Lowery is starting her 14th year as a teacher at the high school, instructing students from many corners of the globe how to speak English.

“Discipleship in a public-school setting is tricky,” she said, “but it doesn’t have to be nonexistent. There are many ways we can be disciples to our young people without offending anyone. I can go to my son’s team and pray with them.”

When an audience member asked if she had ever been taken to task for praying with the youth, she replied, “I’ve never gotten grief for praying with kids. Only thanks.”

 “I’m a teacher. I see so much hurt. Poverty. Abuse. Youth who feel very worthless.” [Dodge City High School lost two young people to suicide earlier in the year.]

Yet, she adds, “I am amazed how God has turned so much tragedy into something so beautiful. I’ve seen so many in the community reaching out asking how to help.

“As parents, we have a tremendous amount of power,” she said. “You have an influence on your children; they can see the love of Christ in you. That’s discipleship. That is your mission.”

And coaches? “Coaches have a tremendous amount of influence over their student athletes.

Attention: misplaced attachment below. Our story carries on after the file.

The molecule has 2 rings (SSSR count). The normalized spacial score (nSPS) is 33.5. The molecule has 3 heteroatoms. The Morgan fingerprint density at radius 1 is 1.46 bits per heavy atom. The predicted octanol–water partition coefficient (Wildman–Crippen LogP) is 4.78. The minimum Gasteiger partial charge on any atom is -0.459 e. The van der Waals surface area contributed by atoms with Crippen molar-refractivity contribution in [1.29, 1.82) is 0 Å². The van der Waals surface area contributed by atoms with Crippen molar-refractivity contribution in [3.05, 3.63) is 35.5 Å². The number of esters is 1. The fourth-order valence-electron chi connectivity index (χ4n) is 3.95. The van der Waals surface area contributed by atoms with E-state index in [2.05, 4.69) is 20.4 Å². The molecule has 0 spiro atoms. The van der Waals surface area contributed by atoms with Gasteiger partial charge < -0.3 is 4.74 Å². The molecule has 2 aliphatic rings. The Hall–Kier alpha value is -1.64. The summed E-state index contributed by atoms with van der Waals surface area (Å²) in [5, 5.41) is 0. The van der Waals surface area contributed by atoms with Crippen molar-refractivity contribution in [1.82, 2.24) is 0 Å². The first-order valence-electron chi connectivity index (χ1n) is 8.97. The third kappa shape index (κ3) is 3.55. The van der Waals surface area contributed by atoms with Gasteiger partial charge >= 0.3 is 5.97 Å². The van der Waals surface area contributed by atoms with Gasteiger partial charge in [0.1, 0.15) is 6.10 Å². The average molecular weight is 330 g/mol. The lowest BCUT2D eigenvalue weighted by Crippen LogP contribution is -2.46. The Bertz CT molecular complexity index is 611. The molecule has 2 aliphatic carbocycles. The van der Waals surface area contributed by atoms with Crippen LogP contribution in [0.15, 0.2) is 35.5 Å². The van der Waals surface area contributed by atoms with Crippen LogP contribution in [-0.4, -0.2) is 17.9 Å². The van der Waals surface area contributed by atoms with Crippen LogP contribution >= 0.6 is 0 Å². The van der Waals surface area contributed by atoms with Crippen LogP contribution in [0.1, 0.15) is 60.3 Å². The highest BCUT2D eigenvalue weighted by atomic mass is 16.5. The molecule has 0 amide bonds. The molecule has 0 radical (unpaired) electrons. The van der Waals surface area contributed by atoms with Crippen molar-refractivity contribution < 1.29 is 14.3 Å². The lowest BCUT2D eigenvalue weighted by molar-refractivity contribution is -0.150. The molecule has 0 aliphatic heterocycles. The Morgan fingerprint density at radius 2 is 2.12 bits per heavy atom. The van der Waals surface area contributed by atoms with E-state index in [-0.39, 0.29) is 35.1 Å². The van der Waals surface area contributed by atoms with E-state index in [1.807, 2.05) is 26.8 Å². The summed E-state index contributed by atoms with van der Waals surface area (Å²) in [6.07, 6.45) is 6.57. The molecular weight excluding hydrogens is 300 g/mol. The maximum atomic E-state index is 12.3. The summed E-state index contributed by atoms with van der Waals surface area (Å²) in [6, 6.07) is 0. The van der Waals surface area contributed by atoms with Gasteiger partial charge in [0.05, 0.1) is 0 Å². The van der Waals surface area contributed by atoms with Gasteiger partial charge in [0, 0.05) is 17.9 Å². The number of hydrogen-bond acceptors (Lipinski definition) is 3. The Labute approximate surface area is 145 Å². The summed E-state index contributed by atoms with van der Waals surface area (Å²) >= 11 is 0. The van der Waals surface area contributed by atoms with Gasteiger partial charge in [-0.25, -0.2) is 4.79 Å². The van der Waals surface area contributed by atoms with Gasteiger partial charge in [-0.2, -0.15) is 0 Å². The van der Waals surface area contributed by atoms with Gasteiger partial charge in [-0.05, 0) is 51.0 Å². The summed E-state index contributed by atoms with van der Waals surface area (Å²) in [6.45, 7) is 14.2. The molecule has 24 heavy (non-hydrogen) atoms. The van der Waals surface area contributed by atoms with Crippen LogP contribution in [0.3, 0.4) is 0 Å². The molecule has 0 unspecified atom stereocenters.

“You have the power to disciple in a way that’s free from many of the restraints of the school setting. Maybe we’re not taking advantage. Are we focusing on baseball and only baseball, or are we focusing on something bigger?”

As a member of the worldwide Fellowship of Christian Athletes, Lowery has seen how Christianity in an athletic setting can affect youth.

“If they could just see how much He loves them, they’d be okay. They don’t know God loves them, that He’s there for them.

“I hope you will think about how you can reach out to our youth, because they are hurting. Today’s world is very broken. Our youth are dealing with things they should never have to deal with. I have a passion for Church and a passion for kids.

“Discipleship is a very personal decision and mission,” she said. “I tell my children, ‘Whatever you decide to do is your mission from Christ.’ If we want to share the love of Jesus Christ and be a disciple, He will guide us.”

 

 

 

 

 

PSR programs benefitting from home-grown generosity

By DAVE MYERS

Southwest Kansas Catholic